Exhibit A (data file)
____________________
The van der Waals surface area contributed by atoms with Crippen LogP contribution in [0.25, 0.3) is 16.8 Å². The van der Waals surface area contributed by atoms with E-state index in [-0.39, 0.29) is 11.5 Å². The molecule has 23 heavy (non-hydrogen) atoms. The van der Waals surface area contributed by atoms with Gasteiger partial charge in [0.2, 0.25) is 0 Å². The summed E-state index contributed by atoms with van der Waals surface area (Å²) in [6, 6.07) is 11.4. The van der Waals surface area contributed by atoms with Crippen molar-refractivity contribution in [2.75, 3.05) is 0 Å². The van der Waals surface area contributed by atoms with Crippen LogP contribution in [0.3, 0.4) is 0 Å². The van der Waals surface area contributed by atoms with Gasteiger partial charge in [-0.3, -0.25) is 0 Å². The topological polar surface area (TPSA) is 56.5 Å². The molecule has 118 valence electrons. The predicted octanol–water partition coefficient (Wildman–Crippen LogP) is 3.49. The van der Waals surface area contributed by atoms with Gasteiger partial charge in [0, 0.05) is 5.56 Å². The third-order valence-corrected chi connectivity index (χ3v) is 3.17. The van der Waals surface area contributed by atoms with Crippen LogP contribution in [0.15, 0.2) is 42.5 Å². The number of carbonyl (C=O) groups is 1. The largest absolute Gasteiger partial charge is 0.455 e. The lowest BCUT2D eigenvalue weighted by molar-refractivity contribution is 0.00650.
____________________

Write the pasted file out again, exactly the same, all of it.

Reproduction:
The van der Waals surface area contributed by atoms with Crippen LogP contribution in [0.25, 0.3) is 16.8 Å². The van der Waals surface area contributed by atoms with E-state index in [-0.39, 0.29) is 11.5 Å². The molecule has 23 heavy (non-hydrogen) atoms. The van der Waals surface area contributed by atoms with Gasteiger partial charge in [0.2, 0.25) is 0 Å². The summed E-state index contributed by atoms with van der Waals surface area (Å²) in [6, 6.07) is 11.4. The van der Waals surface area contributed by atoms with Crippen molar-refractivity contribution in [2.75, 3.05) is 0 Å². The van der Waals surface area contributed by atoms with Crippen LogP contribution in [0.3, 0.4) is 0 Å². The van der Waals surface area contributed by atoms with Gasteiger partial charge in [-0.3, -0.25) is 0 Å². The topological polar surface area (TPSA) is 56.5 Å². The molecule has 118 valence electrons. The predicted octanol–water partition coefficient (Wildman–Crippen LogP) is 3.49. The van der Waals surface area contributed by atoms with Gasteiger partial charge in [0, 0.05) is 5.56 Å². The third-order valence-corrected chi connectivity index (χ3v) is 3.17. The van der Waals surface area contributed by atoms with Crippen LogP contribution in [0.15, 0.2) is 42.5 Å². The number of carbonyl (C=O) groups is 1. The largest absolute Gasteiger partial charge is 0.455 e. The lowest BCUT2D eigenvalue weighted by molar-refractivity contribution is 0.00650.